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Cantor's Corner: Valentine's Day

02/13/2019 05:55:43 PM


Cantors Corner February 14


Valentine’s Day Is Not A Jewish Holiday….


But we can’t escape it, can we? Valentine’s Day has both pagan and Christian origins. Just as Judaism took a pagan holiday such as the fall harvest festival, overlaid it with Jewish historical and spiritual content and created Sukkot – the Christians similarly transformed popular pagan holidays. The legend of St. Valentine is of a Christian priest who defied a decree of the Roman Emperor Claudius II. Claudius had outlawed marriage for young men, as he believed unmarried men made better soldiers for the far-flung Roman legions. St. Valentine continued to perform marriages in secret, was discovered and executed.


There was both an ancient Roman and a northern European fertility festival in mid-February. One tradition was to put the names of all the young single women in a container, out of which the young men would pick a name at random, and they would be paired with that woman for a period of a year. Many of these temporary relationships became marriages. A fifth century Pope outlawed the pagan festival and declared February 14th as St. Valentine’s Day. It became popular in France and England, and is observed today in France, Mexico, the U.S. and U.K. The paper Valentine as we know it is an invention of Victorian England.


Despite its foreign origin, most American non-orthodox Jews have expectations that their loved ones should observe Valentine’s Day. Rabbi Joe Black, an American Jewish singer-songwriter sings:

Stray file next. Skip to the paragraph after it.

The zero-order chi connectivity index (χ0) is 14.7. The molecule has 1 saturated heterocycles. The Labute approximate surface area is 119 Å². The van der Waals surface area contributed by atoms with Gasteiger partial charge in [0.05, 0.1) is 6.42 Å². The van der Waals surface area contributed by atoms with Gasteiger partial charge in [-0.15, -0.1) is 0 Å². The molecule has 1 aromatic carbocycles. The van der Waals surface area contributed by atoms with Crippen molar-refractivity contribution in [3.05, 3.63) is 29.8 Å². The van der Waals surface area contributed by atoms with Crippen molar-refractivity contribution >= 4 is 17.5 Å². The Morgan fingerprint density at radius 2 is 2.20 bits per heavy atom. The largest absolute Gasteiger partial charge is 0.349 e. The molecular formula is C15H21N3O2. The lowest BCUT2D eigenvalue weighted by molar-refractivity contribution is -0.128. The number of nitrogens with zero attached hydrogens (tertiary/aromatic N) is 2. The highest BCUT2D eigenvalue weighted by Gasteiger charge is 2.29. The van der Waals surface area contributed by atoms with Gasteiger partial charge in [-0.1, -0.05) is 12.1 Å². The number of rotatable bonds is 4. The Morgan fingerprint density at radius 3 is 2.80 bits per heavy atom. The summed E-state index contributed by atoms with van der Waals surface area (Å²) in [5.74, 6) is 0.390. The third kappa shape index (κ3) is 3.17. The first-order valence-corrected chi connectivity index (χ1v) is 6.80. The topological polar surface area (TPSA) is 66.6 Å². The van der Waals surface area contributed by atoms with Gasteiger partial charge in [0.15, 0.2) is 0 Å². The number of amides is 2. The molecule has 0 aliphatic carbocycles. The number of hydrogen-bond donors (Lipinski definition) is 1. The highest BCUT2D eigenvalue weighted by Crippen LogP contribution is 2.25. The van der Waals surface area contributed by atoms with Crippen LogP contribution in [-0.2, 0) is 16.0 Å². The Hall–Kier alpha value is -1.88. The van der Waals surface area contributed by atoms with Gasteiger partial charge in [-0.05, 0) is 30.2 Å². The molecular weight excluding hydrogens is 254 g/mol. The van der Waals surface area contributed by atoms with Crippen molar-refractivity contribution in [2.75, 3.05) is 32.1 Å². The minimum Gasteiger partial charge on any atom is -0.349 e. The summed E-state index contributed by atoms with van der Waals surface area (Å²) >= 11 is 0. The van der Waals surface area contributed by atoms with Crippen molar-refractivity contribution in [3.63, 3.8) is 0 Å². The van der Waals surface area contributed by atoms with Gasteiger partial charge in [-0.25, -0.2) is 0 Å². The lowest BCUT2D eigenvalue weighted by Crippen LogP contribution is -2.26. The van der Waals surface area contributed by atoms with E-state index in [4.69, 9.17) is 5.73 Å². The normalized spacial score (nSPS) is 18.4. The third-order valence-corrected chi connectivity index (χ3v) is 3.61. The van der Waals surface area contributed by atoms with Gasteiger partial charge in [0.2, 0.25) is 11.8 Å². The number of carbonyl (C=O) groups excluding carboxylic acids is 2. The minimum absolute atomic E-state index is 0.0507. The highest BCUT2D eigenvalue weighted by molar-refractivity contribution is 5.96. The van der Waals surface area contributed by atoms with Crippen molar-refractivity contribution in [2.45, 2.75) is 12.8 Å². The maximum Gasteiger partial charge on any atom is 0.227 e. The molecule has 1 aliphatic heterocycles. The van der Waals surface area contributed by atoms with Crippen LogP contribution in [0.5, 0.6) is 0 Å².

“Valentine’s Day is not a Jewish holiday, that’s why I didn’t bring you flowers!

I was thinking just of you, I know you’re proud to be a Jew…

It’s a most confusing twenty-four hours…..”


The holiday also leaves a lot of people out. What about other non-Christians, those who are LGBTQ, the widowed, the divorced, those who just aren’t in a romantic relationship? Jewish traditions are criticized for this reason at times, as the emphasis on a traditional family home seems to exclude anyone without one.


The answer is always to expand a tradition that seems exclusive and make it universal. For example, I strongly encourage single people of all genders to observe Shabbat alone. Everyone deserves to enjoy the beauty and warmth of Shabbat candles and challah!


It makes sense to me that ancient people would have a fertility festival during the dreary late-winter days of February, to distract from cold and fear and give hope for the spring and new life to come. Valentine’s Day can be expanded into a day to celebrate love in all forms. Love of children, friends, family, nature, community. Whether or not you observe Valentine’s Day, think about putting a little more love into the world today. Be kind or loving to someone who doesn’t expect it – you will be fulfilling the mitzvah of gemilut chasadim – acts of loving-kindness – a proper thing for a Jew to do any day of the year!


Mon, May 20 2019 15 Iyyar 5779